I imagine that Expelled will ultimately do better on the DVD circuit than in theaters, being a staple of creationist websites and Christian book stores, although how quickly it fades from theaters will remain to be seen. From what I can see, however, the film is a flop and did not receive anywhere near the attention the filmmakers were hoping for. They advertised the hell out of the film (there was not a day that went by when I didn’t see at least two Expelled advertisements on the internet on a variety of websites, including rottentomatoes.com), but it seems that the main audience that went to see it were people who already agreed with it or wanted to see just how bad it really was. Unless there’s a huge number of churches that have reserved theaters for the second week, I think it’s all downhill from here for Expelled.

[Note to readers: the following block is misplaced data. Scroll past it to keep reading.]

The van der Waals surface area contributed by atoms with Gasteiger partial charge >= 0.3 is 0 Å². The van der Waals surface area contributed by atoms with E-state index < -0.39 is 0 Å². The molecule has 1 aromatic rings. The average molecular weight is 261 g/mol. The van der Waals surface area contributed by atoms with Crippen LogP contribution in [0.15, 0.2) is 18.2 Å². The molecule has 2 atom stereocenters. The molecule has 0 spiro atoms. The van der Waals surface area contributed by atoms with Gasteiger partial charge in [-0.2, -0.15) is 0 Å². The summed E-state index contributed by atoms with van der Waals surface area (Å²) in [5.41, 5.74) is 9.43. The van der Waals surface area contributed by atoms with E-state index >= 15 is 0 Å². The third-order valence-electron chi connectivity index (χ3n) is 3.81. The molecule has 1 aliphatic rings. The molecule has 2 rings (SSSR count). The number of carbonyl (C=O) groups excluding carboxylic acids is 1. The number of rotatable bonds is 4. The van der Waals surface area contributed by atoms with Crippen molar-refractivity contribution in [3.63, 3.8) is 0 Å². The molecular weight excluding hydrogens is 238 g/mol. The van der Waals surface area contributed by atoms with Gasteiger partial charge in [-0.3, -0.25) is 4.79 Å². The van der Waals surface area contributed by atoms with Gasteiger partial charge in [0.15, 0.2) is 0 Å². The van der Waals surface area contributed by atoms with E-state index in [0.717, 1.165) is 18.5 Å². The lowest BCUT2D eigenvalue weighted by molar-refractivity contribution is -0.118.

Perhaps the creationists aren’t the master communicators they are sometimes made out to be. A bunch of them sunk a fair bit of time and money into a major documentary release, one of the biggest ever for any documentary film, and it fizzled out. Putting Ben Stein in schoolboy clothes may be cute to some (I say leave that to Angus Young), but ultimately he seems to have failed to make an impression. While the “Big Tent” of contemporary Christianity tried to be kind to him, even some of the positive reviews I saw found it difficult to find anything good to say about the film, instead appealing (much like Stein) to the notions of freedom and open discourse on a topic that (to them) has more to do with faith than with scientific evidence.